Are markets legitimately fearful?
Last summer, the engine went out of whack. The financial markets have been gloomy, as everything has a pessimistic interpretation. How did we come to this? Do we have to significantly revise our economic and financial outlooks?
1. Why is the decline in oil prices so scary?
It weakens oil-producing countries, putting them into a vulnerable and maybe even extremely difficult position. It creates concerns over companies in the energy sector (see High Yield in the US) going into default or bankruptcy, with the implications that could have for banks. It also impacts the reserves of certain sovereign funds (oil funds and SWFs in general), which may have to sell off their portfolios to bring governmental liquidity back up again. We should not forget that, in the case of oil, two thirds of the decline is related to supply. It is hard to predict whether any decisions will be made to cut oil production. The next official OPEC meeting is not until June, and the fear that oil prices will remain in free-fall until then is predominant, affecting oil-producing governments, companies in the sector and banks.
2. Why are central banks unable to reassure financial markets?
Central banks seem to have lost their touch, and they no longer have the same credibility that they did before. The BoJ has adopted a negative interest rate for new funds deposited by banks with the central bank, implicitly recognising that QQE has not been effective. The ECB has stated that it will reconsider its monetary policy, given “new” phenomena such as energy prices and the return of volatility. Meanwhile, in the absence of inflation and faced with declining growth (GDP grew only 0.7% in the last quarter of 2015), the Fed will have a hard time actively pursuing any kind of monetary policy tightening cycle.
3. Why is China still causing concern for financial markets?
China undeniably represents the greatest systemic risk, and the events of the last few months (depreciation of the yuan, temporary closing of equity markets in August and January) have fuelled unease. We believe such fear is excessive: the Chinese economic slowdown isn’t news, and the country will not devalue the yuan. Furthermore, since the summer, China has been successfully managing the yuan’s value so it remains stable. Finally, there is no hard landing (or crash landing) on the horizon.
4. Should we be concerned about recession in the United States?
We have mentioned several times that the market consensus was too optimistic, and we are currently completely overhauling these forecasts. As for the United States, we must not forget that consumption (which represents more than 70% of GDP) continues to hold up well and that there is a big difference between the services sector (strong) and the manufacturing sector (weaker). All of this makes us thinkthat growth of approximately 2%, not a contraction, is in the offing. At this time, a recession in the United States is not a possibility, but what is worrying is the Fed’s lack of room to manoeuvre, as it has been unable to raise rates until now.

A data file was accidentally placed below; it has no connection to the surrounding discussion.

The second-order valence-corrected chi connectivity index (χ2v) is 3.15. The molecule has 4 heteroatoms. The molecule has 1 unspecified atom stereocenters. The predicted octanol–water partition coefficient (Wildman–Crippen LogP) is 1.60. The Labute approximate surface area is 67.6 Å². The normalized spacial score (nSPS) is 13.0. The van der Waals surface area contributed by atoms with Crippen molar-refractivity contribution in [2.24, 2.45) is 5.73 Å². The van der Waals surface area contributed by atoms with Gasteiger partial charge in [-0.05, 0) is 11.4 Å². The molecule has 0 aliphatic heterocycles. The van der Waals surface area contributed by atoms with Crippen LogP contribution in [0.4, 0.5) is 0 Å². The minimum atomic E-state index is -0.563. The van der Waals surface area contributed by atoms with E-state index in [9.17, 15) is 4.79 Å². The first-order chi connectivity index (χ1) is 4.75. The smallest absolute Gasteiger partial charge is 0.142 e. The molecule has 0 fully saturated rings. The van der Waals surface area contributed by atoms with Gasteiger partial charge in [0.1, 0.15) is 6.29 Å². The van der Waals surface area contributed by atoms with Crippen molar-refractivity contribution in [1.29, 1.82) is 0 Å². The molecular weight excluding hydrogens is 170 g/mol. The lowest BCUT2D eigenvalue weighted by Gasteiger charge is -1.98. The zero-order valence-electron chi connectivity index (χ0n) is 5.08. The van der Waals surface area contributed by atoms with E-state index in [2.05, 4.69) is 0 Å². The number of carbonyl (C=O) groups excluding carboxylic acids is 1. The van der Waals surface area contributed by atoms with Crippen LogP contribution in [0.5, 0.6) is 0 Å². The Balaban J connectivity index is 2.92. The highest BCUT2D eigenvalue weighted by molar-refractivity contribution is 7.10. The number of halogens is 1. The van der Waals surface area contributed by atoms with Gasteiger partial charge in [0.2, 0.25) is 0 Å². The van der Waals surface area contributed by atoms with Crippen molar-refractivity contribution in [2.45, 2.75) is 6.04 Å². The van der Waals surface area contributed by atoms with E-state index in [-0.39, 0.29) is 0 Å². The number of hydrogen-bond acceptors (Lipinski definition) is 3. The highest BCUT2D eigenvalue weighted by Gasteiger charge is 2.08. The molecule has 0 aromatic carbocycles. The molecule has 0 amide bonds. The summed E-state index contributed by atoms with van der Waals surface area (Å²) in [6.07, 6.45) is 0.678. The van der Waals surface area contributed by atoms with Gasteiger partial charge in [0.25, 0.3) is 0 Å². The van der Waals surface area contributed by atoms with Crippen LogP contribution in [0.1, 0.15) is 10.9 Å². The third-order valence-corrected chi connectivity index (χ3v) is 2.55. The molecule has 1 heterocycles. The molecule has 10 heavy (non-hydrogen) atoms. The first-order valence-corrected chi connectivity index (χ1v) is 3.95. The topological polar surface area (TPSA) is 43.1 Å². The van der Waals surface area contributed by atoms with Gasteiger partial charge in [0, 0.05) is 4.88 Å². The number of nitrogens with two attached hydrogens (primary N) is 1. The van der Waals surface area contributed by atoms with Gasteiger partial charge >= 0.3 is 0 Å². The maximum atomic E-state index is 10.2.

5. Should we revise our forecast for the dollar?
There are two complementary ways of explaining the euro’s appreciation:
- A new factor: what’s new is the downward revision of US growth forecasts and of expectations of monetary tightening, which are now both more in line with our own revisions.
- The foreign exchange policy: there is a real, explicit foreign exchange policy in Japan, China and the United States, which is not the case for the eurozone. As this has been the case since the single currency was introduced, the euro is adjusting and remains the system’s “relief currency”.
Overall, we are still keeping our fluctuation range at USD 1.05- USD 1.15, with a target of USD 1.05 in six months.
We still live in a world marked by:
- The slowdown of the global economy. This is related to the emerging markets, a clear decoupling between regions, and a lack of unified blocks of countries. There is no concrete economic reality in the European block, the emerging country block or the dollar block. In other words, investment opportunities can be found in the decoupling between advanced and emerging countries, or between countries (those with high domestic demand and others) and between the emerging countries themselves (those that produce commodities and those that consume them).
- Growth expectations that are still overly optimistic and fears that are definitely exaggerated over the medium term (they do not justify complete collapse), but are decidedly present in the short term. Such fears include the fear of a recession in the United States, the risks posed by the oil countershock (for countries, companies and banks), doubts over China’s ability to controls its situation, and finally the inability of central banks to reassure markets. In other words, these fears clearly justify the macro-hedging strategies developed at Amundi over the last six months (long on US Treasuries and German Bunds, long on the USD and JPY, long on USD cash and long on gold).